One’s position in the the social class hierarchy has far-reaching effects on their health, family life, education, etc.
- Describe how socioeconomic status (SES) relates to the distributiuon of social opportunities and resources
- While sociologists debate exactly how social classes are divided, there is substantial evidence that socioeconomic status is tied to tangible advantages and outcomes.
- Social class in the United States is a controversial issue, with social scientists disagreeing over models, definitions, and even the basic question of whether or not distinct classes exist.
- Many Americans believe in a simple three-class model that includes the rich or upper class, the middle class, and the poor or working class.
- hierarchy: Any group of objects ranked so that everyone but the topmost is subordinate to a specified group above it.
- socioeconomic: Of or pertaining to social and economic factors.
In the United States, a person’s social class has far-reaching consequences. Social class refers to the the grouping of individuals in a stratified hierarchy based on wealth, income, education, occupation, and social network (though other factors are sometimes considered). One’s position in the social class hierarchy may impact, for example, health, family life, education, religious affiliation, political participation, and experience with the criminal justice system.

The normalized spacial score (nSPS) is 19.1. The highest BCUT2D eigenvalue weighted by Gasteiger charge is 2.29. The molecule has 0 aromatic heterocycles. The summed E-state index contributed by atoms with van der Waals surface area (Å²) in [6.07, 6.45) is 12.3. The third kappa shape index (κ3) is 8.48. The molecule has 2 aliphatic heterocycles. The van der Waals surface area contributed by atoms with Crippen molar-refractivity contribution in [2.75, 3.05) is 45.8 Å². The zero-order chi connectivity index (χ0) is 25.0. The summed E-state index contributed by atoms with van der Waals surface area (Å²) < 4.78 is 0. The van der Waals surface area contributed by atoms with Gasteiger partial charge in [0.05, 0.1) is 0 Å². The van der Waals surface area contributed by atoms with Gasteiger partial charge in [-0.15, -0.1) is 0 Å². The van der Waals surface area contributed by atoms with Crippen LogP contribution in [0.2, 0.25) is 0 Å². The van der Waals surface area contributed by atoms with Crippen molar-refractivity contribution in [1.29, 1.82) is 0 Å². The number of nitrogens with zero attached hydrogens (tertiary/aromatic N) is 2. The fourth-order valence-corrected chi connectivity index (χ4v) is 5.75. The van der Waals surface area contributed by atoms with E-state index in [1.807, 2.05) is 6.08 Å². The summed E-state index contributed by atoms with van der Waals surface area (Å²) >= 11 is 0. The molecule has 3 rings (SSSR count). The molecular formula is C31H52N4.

Social class in the United States is a controversial issue, with social scientists disagreeing over models, definitions, and even the basic question of whether or not distinct classes exist. Many Americans believe in a simple three-class model that includes the rich or upper class, the middle class, and the poor or working class. More complex models that have been proposed by social scientists describe as many as a dozen class levels. Regardless of which model of social classes used, it is clear that socioeconomic status (SES) is tied to particular opportunities and resources. Socioeconomic status refers to a person’s position in the social hierarchy and is determined by their income, wealth, occupational prestige, and educational attainment.
While social class may be an amorphous and diffuse concept, with scholars disagreeing over its definition, tangible advantages are associated with high socioeconomic status. People in the highest SES bracket, generally referred to as the upper class, likely have better access to healthcare, marry people of higher social status, attend more prestigious schools, and are more influential in politics than people in the middle class or working class. People in the upper class are members of elite social networks, effectively meaning that they have access to people in powerful positions who have specialized knowledge. These social networks confer benefits ranging from advantages in seeking education and employment to leniency by police and the courts. Sociologists may dispute exactly how to model the distinctions between socioeconomic statuses, but the higher up the class hierarchy one is in America, the better health, educational, and professional outcomes one is likely to have.